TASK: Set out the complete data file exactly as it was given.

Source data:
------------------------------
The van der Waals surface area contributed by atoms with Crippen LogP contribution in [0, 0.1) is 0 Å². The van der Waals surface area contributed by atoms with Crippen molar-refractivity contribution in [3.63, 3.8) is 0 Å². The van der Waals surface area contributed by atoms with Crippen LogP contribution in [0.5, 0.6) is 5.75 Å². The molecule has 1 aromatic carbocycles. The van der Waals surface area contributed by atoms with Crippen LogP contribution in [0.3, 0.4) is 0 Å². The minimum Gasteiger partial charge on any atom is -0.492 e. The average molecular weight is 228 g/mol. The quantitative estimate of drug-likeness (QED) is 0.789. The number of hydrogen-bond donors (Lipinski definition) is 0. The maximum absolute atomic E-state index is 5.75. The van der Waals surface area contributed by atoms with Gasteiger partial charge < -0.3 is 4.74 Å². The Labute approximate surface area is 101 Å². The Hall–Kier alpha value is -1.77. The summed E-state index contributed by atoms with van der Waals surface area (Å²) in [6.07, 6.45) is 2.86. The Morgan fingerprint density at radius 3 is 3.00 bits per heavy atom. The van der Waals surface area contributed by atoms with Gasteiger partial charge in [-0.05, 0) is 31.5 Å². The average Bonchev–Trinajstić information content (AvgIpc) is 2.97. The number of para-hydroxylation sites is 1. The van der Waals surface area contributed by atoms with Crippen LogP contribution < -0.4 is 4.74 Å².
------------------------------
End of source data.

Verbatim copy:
The van der Waals surface area contributed by atoms with Crippen LogP contribution in [0, 0.1) is 0 Å². The van der Waals surface area contributed by atoms with Crippen molar-refractivity contribution in [3.63, 3.8) is 0 Å². The van der Waals surface area contributed by atoms with Crippen LogP contribution in [0.5, 0.6) is 5.75 Å². The molecule has 1 aromatic carbocycles. The van der Waals surface area contributed by atoms with Crippen LogP contribution in [0.3, 0.4) is 0 Å². The minimum Gasteiger partial charge on any atom is -0.492 e. The average molecular weight is 228 g/mol. The quantitative estimate of drug-likeness (QED) is 0.789. The number of hydrogen-bond donors (Lipinski definition) is 0. The maximum absolute atomic E-state index is 5.75. The van der Waals surface area contributed by atoms with Gasteiger partial charge < -0.3 is 4.74 Å². The Labute approximate surface area is 101 Å². The Hall–Kier alpha value is -1.77. The summed E-state index contributed by atoms with van der Waals surface area (Å²) in [6.07, 6.45) is 2.86. The Morgan fingerprint density at radius 3 is 3.00 bits per heavy atom. The van der Waals surface area contributed by atoms with Gasteiger partial charge in [-0.05, 0) is 31.5 Å². The average Bonchev–Trinajstić information content (AvgIpc) is 2.97. The number of para-hydroxylation sites is 1. The van der Waals surface area contributed by atoms with Crippen LogP contribution < -0.4 is 4.74 Å².